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cloud computing

The Key’s in the Keyboard: New Technologies Can Help Enhance India's Agricultural Productivity

Abhilaksh Likhi's picture

Agriculture in India still remains the main source of livelihood for the majority of the rural population and more importantly the small holding farmers. With an average annual growth rate of 3.3%, the major challenges facing this sector include a shrinking land base, dwindling water resources, the adverse impact of climate change, shortage of farm labour, increasing costs and uncertainties associated with the volatility of international markets.

A pertinent factor that continues to impinge upon these challenges is the lack of timely information about market prices, crop varieties, production techniques, seasonal risk and disease control strategies. The critical question thus is — how can we effectively apply information and communication technologies (ICTs) in agriculture to mitigate the factors that lead to the physical isolation of the rural smallholder during the ensuing 12th Five Year Plan period.

Weekly Wire: the Global Forum

Kalliope Kokolis's picture

These are some of the views and reports relevant to our readers that caught our attention this week.

Tech Crunch
How The Future of Mobile Lies in the Developing World

“In less than three decades, the mobile phone has gone from being a status symbol to being a ubiquitous technology that facilitates almost every interaction in our daily lives. One month after the world’s population topped 7 billion in October 2011, the GSM Association announced that mobile SIM cards had reached 6 billion. A 2009 study in India illustrated that every 10 percent increase in mobile penetration leads to a 1.2 percent increase in GDP.

Yet patterns of mobile phone use in developing countries are vastly different from what you see on the streets of New York, San Francisco, and Berlin. This is a market underserved by technologists and startups. This is where the majority of future growth lies, and Silicon Valley has yet to realize the huge economic opportunities for network operators, handset developers, and mobile startups. Where are these opportunities?”  READ MORE

Unlocking Global Environmental Intelligence Through The Cloud

Robert Bernard's picture

The climate, energy and resource challenges facing the planet are daunting. The world’s population continues to grow rapidly, and the majority of people now live in cities. While cities are projected to be home to nearly 70% of our population by 2050, this won’t happen unless society drives significant efficiency gains in all aspects of resource use. Leveraging information will lie at the heart of optimizing resource use.

While projections for city growth are common, we need ask ourselves a simple question -- how much longer will cities be able to service increasing demands for energy, transportation, water, and food without a wholesale transition in the way resources are managed? If we are going to accommodate billions of new urbanites, they will need energy for lights, for heating, for cooling; energy for transportation, housing and emergency services; energy for water systems and sanitation.

Web 2.0 for Development Professionals Part 3: How the Cloud is Relevant for Development Professionals

Tanya Gupta's picture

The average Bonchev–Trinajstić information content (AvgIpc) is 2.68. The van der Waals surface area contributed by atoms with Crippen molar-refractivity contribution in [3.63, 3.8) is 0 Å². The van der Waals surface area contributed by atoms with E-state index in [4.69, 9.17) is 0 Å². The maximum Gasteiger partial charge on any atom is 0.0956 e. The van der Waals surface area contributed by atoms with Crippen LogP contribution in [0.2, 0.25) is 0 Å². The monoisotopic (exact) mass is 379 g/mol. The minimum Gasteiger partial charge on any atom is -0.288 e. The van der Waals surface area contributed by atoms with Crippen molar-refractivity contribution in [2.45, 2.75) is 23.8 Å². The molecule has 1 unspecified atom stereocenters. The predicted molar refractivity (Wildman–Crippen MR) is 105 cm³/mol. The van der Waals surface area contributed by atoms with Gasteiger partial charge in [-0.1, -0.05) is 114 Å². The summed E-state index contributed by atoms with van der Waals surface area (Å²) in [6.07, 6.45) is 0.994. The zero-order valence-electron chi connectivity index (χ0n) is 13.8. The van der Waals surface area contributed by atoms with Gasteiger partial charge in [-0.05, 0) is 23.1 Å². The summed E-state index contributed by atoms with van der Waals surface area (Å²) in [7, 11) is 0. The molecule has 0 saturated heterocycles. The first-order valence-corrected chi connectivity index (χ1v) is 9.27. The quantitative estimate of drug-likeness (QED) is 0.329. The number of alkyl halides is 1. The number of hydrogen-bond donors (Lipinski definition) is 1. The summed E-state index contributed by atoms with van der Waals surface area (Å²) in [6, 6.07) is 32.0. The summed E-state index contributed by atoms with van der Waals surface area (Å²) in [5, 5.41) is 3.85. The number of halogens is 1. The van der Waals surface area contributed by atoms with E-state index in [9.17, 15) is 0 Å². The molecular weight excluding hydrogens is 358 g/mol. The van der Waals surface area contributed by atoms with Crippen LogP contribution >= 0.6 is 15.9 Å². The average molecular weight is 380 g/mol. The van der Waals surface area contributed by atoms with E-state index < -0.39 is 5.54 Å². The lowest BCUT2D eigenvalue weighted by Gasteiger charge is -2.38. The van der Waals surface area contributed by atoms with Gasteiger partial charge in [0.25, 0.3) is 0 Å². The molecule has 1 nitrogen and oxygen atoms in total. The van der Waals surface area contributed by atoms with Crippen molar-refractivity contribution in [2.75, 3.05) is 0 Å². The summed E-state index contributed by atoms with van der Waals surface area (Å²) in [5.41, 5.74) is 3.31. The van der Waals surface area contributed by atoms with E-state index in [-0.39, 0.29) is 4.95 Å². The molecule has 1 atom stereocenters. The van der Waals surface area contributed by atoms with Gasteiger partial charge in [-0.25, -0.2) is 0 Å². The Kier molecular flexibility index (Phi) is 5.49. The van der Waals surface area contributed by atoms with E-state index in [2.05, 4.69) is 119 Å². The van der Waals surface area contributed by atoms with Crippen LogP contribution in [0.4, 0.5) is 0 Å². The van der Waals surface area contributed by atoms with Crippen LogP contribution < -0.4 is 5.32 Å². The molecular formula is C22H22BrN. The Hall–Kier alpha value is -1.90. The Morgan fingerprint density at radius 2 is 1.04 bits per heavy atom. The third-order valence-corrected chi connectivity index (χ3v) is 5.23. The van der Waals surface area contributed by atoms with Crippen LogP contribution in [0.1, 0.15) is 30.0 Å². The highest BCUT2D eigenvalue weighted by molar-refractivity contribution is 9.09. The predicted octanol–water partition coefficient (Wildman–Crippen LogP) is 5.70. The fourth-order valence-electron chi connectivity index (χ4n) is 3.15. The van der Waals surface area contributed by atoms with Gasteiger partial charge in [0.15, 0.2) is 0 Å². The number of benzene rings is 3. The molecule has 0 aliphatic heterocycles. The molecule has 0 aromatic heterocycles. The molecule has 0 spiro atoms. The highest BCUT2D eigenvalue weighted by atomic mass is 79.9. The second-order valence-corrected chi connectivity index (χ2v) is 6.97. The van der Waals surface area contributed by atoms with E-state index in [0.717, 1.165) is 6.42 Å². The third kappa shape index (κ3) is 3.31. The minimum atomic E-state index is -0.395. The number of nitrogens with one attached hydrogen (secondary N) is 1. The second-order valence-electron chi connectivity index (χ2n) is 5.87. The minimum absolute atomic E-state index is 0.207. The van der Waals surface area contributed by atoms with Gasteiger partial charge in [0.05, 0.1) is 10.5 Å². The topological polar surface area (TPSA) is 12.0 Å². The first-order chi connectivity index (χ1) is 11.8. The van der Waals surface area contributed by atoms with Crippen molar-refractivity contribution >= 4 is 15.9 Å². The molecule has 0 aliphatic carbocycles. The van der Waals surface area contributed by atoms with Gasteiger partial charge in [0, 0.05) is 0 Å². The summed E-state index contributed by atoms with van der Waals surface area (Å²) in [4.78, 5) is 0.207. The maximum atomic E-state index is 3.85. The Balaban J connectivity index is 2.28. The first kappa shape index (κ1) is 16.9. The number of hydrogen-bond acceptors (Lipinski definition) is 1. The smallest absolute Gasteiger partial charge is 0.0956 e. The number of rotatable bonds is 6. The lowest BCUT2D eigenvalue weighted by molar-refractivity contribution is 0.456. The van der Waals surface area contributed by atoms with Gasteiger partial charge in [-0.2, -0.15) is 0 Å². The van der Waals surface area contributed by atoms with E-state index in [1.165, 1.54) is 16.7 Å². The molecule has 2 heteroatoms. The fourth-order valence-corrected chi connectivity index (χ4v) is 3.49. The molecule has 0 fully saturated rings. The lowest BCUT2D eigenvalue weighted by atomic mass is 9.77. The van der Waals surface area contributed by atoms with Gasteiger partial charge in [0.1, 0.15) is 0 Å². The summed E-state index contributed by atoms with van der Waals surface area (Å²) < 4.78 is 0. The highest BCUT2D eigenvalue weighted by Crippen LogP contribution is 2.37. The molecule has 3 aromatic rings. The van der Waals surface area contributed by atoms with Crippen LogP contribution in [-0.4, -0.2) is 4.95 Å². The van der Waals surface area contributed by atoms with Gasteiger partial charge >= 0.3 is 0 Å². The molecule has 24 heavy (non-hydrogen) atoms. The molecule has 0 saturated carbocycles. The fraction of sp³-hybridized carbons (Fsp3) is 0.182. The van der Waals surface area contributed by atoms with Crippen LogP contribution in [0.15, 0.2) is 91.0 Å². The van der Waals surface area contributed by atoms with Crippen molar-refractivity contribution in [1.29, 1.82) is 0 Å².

As I have mentioned before in Part 1 and Part 2 of this three part series, cloud computing is a particularly important topic for development professionals.  In this blog, I will look at sectors where cloud based services are particularly relevant to development professionals and others.

Although  “cloud computing” is a hot subject in development, many are still “cloudy” about exactly what it means.   Very simply it refers to Internet-based use of programs that are are not installed in your computer. Typically usage of such programs are either free or use a subscription model, thus eliminating or reducing the need for capital investment in technology infrastructure.  However much like Web 2.0, the precise definition of cloud computing is still under debate, and as a result it is an over-used term that refers to something that everybody agrees is needed, but no one is quite sure what it is. 

Cloud computing has potential development applications not just in the public sector realm but also areas such as health, finance, agriculture and education.  Here's a look at some of the development sectors that are being influenced by cloud computing.

Web 2.0 for Development Professionals Part 1: 5 Useful Cloud Services for Development Professionals

Tanya Gupta's picture

According to a recent Pew survery, 71% of technology leaders believe that in 2020 most people will access “software applications online and share and access information through the use of remote server networks”, rather than depending primarily on their individual, personal computers. They say that “cloud computing will become more dominant than the desktop in the next decade. In other words, most users will perform most computing and communicating activities through connections to servers operated by outside firms”.  Therefore understanding cloud computing is a must for everyone, particularly development professionals who will have to tackle cloud related strategic, implementation and design challenges in their projects. 

Cloud computing for government - The future is cloudy and that is good news

Arturo Muente-Kunigami's picture

The World Bank’s eDevelopment Thematic Group recently organized a one day workshop on Cloud Computing for Government (the so-called “g-cloud”).